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DISC and Optimed Team Up
 

Ingham Medical Center, located in Lansing, Michigan and their sister hospital McLaren Medical Center based in nearby Flint offer extensive care programs in the areas of cardiology and cardiac surgery. According to Connie Allen, Director of Cardiology at Ingham, the hospital sees about 7,000 cardiac cases annually.

When Ingham and McLaren began looking for a filmless digital archiving system, their evaluations led them to choose the DISC Optical Library (Orion Series) and Optimed's Opticor Image Management and Archiving System. Both Ingham and McLaren installed identical systems during the later part of 1999.

Prior to the installation, all cardiac-catheterization labs were shooting images with 35mm film. By electing to switch their entire system to a digital format, hospital staff and patients reduced their exposure to radiation by an astonishing 60%.

Connie Allen explains, "Radiation exposure is always a concern. This has been one of the biggest benefits to the patients, physicians and staff. By digitally acquiring the images and transferring them (to be archived in the DISC library) the reduction of radiation to everyone in the room is huge."

Allen also cites the ability of the physicians to have random access to historical data. "Now our physicians are totally independent and can get to whatever patient information they need." Allen continued, "It didn't used to be this way. We would always have to come in after-hours and send a technician down to the basement to look for the old film."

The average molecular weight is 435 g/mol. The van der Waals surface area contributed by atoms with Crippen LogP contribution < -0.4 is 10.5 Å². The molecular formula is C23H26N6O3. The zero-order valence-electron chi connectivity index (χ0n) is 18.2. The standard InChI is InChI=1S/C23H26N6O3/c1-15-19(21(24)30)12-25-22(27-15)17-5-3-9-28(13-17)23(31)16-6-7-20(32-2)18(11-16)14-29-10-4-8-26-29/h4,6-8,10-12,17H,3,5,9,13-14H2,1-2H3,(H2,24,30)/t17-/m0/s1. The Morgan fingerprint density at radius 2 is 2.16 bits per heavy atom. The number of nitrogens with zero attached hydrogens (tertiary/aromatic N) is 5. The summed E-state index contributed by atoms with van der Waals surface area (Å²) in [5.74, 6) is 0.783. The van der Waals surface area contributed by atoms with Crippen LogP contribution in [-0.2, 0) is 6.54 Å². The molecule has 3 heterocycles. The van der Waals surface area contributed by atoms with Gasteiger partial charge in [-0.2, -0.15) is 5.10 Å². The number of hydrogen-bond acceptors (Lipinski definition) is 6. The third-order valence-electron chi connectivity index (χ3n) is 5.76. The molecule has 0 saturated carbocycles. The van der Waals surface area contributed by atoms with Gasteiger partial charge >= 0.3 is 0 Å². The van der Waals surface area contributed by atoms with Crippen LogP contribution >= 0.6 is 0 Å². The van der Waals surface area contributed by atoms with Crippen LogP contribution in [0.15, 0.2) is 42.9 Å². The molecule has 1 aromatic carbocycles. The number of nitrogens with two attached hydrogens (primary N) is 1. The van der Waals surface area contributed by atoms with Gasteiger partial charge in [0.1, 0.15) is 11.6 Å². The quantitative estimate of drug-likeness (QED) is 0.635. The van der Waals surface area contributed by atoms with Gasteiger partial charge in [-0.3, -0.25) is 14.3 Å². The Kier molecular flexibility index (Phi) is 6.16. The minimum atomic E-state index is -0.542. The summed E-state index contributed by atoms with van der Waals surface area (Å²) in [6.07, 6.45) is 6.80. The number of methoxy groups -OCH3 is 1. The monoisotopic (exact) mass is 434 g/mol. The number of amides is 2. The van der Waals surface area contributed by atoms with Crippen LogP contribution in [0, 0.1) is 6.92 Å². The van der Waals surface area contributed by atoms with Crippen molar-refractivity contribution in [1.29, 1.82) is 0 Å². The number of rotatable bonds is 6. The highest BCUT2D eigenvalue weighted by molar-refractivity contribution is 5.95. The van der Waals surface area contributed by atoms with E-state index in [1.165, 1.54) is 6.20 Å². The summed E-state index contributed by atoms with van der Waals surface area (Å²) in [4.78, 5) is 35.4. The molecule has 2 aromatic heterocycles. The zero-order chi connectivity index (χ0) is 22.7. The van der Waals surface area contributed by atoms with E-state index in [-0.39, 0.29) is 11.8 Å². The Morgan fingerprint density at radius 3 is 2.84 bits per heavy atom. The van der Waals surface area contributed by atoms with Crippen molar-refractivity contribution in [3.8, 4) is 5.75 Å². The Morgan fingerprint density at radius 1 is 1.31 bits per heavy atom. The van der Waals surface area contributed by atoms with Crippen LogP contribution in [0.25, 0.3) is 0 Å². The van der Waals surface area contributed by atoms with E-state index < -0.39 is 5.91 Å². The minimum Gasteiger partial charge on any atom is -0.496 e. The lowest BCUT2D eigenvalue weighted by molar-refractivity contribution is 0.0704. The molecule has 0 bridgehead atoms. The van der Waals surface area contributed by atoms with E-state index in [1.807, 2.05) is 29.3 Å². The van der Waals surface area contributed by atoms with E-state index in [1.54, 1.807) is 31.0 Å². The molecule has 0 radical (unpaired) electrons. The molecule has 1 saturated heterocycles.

Today, if a patient comes into the emergency room or gets into trouble in the critical care unit, patient information can be immediately typed in and retrieved. For the physicians at Ingham and McLaren Medical Centers, the images are now available 24 hours a day.

The hospitals have also benefited by the reduction in operating costs. By switching from 35mm film to archiving images digitally in the DISC library, operation costs have dropped from $55.00 to $5.00 per case.

Another advantage to having the patient procedures archived in DISC's optical library comes from requests sent in by referring physicians. When all the images were stored on film, the information really couldn't be duplicated. Allen recalled, "If a patient was retired and living in Florida and we had to send their cath file down there, it was very problematic when it came to getting it returned. Our only original went through a very labor-intensive process. We had to keep track who had our film and try to retrieve them. Now, with the DISC library in place, it's a mute point."

Today Ingham and McLaren hospitals retrieve their medical images stored on the library and are then archived onto a CD. From there, the CD is sent to the requesting physician while the originals remain untouched. "Eliminating this tracking process has been wonderful," continued Connie Allen, "As a result, staff has been freed up to focus in on more critical needs, providing increased levels of operating efficiency for both hospitals."

The DISC Orion Series jukebox, located at each hospital, contains 1,000 disks and can store up to 21,000 patient procedures. It is designed to take both Ingham and McLaren through a 3 to 4 year growth period. As a result of its success with DISC and Optimed, Ingham is now exploring the possibility of digitizing their non-evasive cardiology images and echocardiograms as well.

Ingham and McLaren's desire to provide the best possible care to their cardiac-catheterization patients, physicians and staff has rewarded them with an environment that offers better safety, accessibility and efficiency.

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